A hot brain causes yawning?
Researchers, from the University of Vienna, believe that the yawn effect is in result of the brain trying to cool itself. The study, published in the journal Physiology & Behavior, analyzed 120 people in cold and warm seasons in Vienna, Austria and Arizona, to see how their yawning was effected by the temperature of the weather and people yawning around them.
The research found that weather temperature was in fact a key influencer in the study, with their results showing that in warmer temps, people yawned less often even when seeing others yawn – the contagious factor.
Several other studies have taken a look at if yawning is really contagious and have found that in more than one case when people are shown videos of others yawning, they begin to yawn as well.
But researchers believe that thermoregulation is at work, where the body is using yawning as a way to regulate body temperature and to keep it in a certain range of temperature.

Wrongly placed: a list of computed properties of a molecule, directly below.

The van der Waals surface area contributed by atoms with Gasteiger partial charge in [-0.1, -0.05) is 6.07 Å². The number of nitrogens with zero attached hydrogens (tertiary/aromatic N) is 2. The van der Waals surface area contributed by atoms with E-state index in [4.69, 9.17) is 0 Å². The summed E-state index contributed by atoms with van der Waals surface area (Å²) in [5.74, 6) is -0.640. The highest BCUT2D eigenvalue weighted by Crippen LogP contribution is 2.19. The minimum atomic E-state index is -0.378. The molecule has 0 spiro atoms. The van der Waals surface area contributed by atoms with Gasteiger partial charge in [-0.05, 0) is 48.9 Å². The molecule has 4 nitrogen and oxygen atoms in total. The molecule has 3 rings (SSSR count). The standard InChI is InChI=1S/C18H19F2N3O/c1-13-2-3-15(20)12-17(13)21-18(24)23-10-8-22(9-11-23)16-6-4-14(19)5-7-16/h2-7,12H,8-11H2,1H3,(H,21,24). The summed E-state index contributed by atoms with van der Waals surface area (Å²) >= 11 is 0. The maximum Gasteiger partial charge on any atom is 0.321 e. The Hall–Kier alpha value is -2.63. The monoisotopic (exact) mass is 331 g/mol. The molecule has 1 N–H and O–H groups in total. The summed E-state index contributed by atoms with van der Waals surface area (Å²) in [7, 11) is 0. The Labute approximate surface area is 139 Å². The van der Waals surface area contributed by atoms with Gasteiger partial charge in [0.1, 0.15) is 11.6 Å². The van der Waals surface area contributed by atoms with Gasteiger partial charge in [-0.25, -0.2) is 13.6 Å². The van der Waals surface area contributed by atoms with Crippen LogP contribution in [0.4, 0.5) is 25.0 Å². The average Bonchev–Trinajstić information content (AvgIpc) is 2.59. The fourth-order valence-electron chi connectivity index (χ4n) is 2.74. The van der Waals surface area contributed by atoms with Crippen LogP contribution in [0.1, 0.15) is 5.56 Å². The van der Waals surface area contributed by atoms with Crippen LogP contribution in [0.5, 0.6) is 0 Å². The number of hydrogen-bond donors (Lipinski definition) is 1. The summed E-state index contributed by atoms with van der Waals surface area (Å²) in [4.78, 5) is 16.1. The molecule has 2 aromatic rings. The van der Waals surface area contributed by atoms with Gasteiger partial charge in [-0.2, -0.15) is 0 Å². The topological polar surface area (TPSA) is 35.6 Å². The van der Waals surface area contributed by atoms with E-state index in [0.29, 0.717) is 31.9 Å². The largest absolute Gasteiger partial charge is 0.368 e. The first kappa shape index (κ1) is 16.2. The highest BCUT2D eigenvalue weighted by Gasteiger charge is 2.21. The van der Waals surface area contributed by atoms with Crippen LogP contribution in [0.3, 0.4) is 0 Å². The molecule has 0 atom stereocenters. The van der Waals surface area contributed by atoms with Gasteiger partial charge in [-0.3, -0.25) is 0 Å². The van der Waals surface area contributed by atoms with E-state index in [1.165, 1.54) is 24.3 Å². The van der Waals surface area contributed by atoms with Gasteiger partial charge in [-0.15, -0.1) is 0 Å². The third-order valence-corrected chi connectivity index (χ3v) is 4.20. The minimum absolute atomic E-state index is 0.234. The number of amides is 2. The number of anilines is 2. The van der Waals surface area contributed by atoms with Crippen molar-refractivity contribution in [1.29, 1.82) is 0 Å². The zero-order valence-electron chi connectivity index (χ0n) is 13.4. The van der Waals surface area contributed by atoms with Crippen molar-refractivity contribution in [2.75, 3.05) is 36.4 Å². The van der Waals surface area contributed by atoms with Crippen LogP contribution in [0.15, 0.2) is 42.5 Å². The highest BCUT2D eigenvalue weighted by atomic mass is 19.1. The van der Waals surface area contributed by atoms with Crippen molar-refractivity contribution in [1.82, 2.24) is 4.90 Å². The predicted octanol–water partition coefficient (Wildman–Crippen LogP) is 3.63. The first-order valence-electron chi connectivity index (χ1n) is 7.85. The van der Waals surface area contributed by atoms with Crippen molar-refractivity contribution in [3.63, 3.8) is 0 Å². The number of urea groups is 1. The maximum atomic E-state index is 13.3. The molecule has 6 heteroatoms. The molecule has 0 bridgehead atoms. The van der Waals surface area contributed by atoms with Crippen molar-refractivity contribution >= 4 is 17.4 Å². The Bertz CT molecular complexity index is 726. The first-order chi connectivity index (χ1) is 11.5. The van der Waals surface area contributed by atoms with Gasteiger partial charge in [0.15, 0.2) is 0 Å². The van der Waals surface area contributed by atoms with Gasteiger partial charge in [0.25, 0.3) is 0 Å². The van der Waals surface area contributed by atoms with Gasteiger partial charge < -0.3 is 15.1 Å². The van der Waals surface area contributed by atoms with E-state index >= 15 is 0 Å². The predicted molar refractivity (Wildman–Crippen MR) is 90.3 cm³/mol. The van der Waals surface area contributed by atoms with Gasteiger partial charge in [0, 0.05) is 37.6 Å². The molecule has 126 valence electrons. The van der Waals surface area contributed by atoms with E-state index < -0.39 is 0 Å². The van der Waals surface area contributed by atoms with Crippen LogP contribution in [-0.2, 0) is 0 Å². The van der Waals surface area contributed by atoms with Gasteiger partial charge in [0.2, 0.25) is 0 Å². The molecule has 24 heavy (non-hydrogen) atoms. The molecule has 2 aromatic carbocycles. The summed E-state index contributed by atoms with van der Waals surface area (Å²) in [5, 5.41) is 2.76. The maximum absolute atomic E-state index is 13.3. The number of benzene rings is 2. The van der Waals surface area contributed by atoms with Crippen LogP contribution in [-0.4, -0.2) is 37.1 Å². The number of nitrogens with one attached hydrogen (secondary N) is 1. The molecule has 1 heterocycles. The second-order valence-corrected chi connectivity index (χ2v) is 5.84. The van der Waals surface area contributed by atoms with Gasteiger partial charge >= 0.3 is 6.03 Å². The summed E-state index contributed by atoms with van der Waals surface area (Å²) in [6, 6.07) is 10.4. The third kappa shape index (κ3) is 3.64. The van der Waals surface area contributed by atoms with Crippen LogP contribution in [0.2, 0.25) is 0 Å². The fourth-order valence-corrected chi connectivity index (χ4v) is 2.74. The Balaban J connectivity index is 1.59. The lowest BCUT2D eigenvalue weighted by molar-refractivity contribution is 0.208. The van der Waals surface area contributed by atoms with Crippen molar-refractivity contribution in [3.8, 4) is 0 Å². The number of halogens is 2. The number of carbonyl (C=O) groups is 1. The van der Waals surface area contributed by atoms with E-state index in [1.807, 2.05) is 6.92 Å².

One author said in a statement to the Times of India, “that yawning functions to cool the brain, yawning is not functional when ambient temperatures are as hot as the body, and may not be necessary or may even have harmful consequences when it is freezing outside.”
Researchers say there is more research to be done, but hope the results can help people who have difficulty regulating body temperature.
So, if you’re feeling warm, try to catch a yawn and you might just cool down.
About the Author
Sarah Scroggins, health enews contributor, is the director of social media at Advocate Aurora Health. She has a BA and MA in Communications. When not on social media, she loves reading a good book (or audiobook), watching the latest Netflix series and teaching a college night class.